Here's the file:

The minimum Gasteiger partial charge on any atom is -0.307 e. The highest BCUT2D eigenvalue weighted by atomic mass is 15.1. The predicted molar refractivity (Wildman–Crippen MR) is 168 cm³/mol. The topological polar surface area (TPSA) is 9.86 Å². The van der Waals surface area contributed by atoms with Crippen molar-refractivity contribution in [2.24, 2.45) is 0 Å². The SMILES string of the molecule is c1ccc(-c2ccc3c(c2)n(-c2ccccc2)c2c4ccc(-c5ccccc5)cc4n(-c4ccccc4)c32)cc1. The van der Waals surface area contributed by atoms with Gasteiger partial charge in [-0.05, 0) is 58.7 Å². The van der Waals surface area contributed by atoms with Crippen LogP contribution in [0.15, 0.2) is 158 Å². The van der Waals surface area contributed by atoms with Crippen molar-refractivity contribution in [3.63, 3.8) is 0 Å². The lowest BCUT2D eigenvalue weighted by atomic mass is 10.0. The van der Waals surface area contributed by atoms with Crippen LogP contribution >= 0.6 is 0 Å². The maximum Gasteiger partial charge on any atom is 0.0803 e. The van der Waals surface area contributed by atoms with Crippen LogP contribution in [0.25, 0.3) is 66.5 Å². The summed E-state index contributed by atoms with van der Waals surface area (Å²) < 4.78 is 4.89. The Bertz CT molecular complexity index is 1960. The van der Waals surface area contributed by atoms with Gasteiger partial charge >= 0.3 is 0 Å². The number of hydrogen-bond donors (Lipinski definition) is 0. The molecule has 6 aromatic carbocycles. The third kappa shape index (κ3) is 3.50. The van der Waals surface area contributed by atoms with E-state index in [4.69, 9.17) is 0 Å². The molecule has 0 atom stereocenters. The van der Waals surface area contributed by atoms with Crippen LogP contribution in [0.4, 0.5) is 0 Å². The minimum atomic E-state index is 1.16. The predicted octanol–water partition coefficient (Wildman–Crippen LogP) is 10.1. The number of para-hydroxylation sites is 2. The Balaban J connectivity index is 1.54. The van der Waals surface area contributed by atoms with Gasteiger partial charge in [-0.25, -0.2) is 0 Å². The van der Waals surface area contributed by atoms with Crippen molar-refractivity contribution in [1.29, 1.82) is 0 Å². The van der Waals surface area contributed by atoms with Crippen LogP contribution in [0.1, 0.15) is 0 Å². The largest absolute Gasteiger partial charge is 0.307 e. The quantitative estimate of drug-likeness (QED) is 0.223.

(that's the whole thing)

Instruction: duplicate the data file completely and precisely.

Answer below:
The minimum Gasteiger partial charge on any atom is -0.307 e. The highest BCUT2D eigenvalue weighted by atomic mass is 15.1. The predicted molar refractivity (Wildman–Crippen MR) is 168 cm³/mol. The topological polar surface area (TPSA) is 9.86 Å². The van der Waals surface area contributed by atoms with Crippen molar-refractivity contribution in [2.24, 2.45) is 0 Å². The SMILES string of the molecule is c1ccc(-c2ccc3c(c2)n(-c2ccccc2)c2c4ccc(-c5ccccc5)cc4n(-c4ccccc4)c32)cc1. The van der Waals surface area contributed by atoms with Gasteiger partial charge in [-0.05, 0) is 58.7 Å². The van der Waals surface area contributed by atoms with Crippen LogP contribution in [0.15, 0.2) is 158 Å². The van der Waals surface area contributed by atoms with Crippen molar-refractivity contribution in [3.63, 3.8) is 0 Å². The lowest BCUT2D eigenvalue weighted by atomic mass is 10.0. The van der Waals surface area contributed by atoms with Crippen LogP contribution >= 0.6 is 0 Å². The maximum Gasteiger partial charge on any atom is 0.0803 e. The van der Waals surface area contributed by atoms with Crippen LogP contribution in [0.25, 0.3) is 66.5 Å². The summed E-state index contributed by atoms with van der Waals surface area (Å²) < 4.78 is 4.89. The Bertz CT molecular complexity index is 1960. The van der Waals surface area contributed by atoms with Gasteiger partial charge >= 0.3 is 0 Å². The number of hydrogen-bond donors (Lipinski definition) is 0. The molecule has 6 aromatic carbocycles. The third kappa shape index (κ3) is 3.50. The van der Waals surface area contributed by atoms with E-state index in [4.69, 9.17) is 0 Å². The molecule has 0 atom stereocenters. The van der Waals surface area contributed by atoms with Crippen LogP contribution in [0.4, 0.5) is 0 Å². The minimum atomic E-state index is 1.16. The predicted octanol–water partition coefficient (Wildman–Crippen LogP) is 10.1. The number of para-hydroxylation sites is 2. The Balaban J connectivity index is 1.54. The van der Waals surface area contributed by atoms with Gasteiger partial charge in [-0.25, -0.2) is 0 Å². The van der Waals surface area contributed by atoms with Crippen molar-refractivity contribution in [1.29, 1.82) is 0 Å². The van der Waals surface area contributed by atoms with Crippen LogP contribution in [0.1, 0.15) is 0 Å². The largest absolute Gasteiger partial charge is 0.307 e. The quantitative estimate of drug-likeness (QED) is 0.223.